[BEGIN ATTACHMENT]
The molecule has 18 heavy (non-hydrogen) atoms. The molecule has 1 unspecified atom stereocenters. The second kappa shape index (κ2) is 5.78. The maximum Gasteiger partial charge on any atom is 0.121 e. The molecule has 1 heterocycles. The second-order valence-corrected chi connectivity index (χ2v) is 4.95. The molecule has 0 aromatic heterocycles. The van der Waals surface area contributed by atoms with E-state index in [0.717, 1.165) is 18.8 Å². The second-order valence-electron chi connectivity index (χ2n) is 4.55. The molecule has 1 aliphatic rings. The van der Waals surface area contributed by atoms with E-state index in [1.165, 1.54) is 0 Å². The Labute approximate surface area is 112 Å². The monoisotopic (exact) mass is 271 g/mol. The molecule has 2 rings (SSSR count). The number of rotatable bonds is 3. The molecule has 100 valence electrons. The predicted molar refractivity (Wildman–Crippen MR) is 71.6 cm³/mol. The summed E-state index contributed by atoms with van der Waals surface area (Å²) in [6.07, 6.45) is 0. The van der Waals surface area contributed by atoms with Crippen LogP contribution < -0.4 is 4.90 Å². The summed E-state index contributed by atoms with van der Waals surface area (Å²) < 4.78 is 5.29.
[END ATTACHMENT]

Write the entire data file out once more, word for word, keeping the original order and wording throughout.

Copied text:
The molecule has 18 heavy (non-hydrogen) atoms. The molecule has 1 unspecified atom stereocenters. The second kappa shape index (κ2) is 5.78. The maximum Gasteiger partial charge on any atom is 0.121 e. The molecule has 1 heterocycles. The second-order valence-corrected chi connectivity index (χ2v) is 4.95. The molecule has 0 aromatic heterocycles. The van der Waals surface area contributed by atoms with E-state index in [0.717, 1.165) is 18.8 Å². The second-order valence-electron chi connectivity index (χ2n) is 4.55. The molecule has 1 aliphatic rings. The van der Waals surface area contributed by atoms with E-state index in [1.165, 1.54) is 0 Å². The Labute approximate surface area is 112 Å². The monoisotopic (exact) mass is 271 g/mol. The molecule has 2 rings (SSSR count). The number of rotatable bonds is 3. The molecule has 100 valence electrons. The predicted molar refractivity (Wildman–Crippen MR) is 71.6 cm³/mol. The summed E-state index contributed by atoms with van der Waals surface area (Å²) in [6.07, 6.45) is 0. The van der Waals surface area contributed by atoms with Crippen LogP contribution < -0.4 is 4.90 Å². The summed E-state index contributed by atoms with van der Waals surface area (Å²) < 4.78 is 5.29.